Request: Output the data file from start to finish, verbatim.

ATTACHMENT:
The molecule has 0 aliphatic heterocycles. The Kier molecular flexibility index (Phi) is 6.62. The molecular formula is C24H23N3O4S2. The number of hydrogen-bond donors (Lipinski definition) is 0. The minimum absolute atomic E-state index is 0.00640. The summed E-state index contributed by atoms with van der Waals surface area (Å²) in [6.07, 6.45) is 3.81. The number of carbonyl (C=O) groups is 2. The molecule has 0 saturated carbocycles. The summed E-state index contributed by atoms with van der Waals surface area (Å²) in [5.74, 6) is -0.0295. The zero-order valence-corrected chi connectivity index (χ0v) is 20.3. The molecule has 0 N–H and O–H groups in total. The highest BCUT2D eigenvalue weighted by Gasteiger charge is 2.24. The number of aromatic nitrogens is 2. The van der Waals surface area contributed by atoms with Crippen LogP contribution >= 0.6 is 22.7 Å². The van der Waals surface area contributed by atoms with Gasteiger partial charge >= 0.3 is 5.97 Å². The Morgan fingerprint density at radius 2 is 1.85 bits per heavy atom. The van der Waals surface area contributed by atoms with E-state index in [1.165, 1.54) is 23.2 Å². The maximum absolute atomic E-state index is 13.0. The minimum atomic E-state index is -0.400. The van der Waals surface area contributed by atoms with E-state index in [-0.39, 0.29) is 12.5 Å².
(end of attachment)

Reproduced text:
The molecule has 0 aliphatic heterocycles. The Kier molecular flexibility index (Phi) is 6.62. The molecular formula is C24H23N3O4S2. The number of hydrogen-bond donors (Lipinski definition) is 0. The minimum absolute atomic E-state index is 0.00640. The summed E-state index contributed by atoms with van der Waals surface area (Å²) in [6.07, 6.45) is 3.81. The number of carbonyl (C=O) groups is 2. The molecule has 0 saturated carbocycles. The summed E-state index contributed by atoms with van der Waals surface area (Å²) in [5.74, 6) is -0.0295. The zero-order valence-corrected chi connectivity index (χ0v) is 20.3. The molecule has 0 N–H and O–H groups in total. The highest BCUT2D eigenvalue weighted by Gasteiger charge is 2.24. The number of aromatic nitrogens is 2. The van der Waals surface area contributed by atoms with Crippen LogP contribution >= 0.6 is 22.7 Å². The van der Waals surface area contributed by atoms with Gasteiger partial charge >= 0.3 is 5.97 Å². The Morgan fingerprint density at radius 2 is 1.85 bits per heavy atom. The van der Waals surface area contributed by atoms with E-state index in [1.165, 1.54) is 23.2 Å². The maximum absolute atomic E-state index is 13.0. The minimum atomic E-state index is -0.400. The van der Waals surface area contributed by atoms with E-state index in [-0.39, 0.29) is 12.5 Å².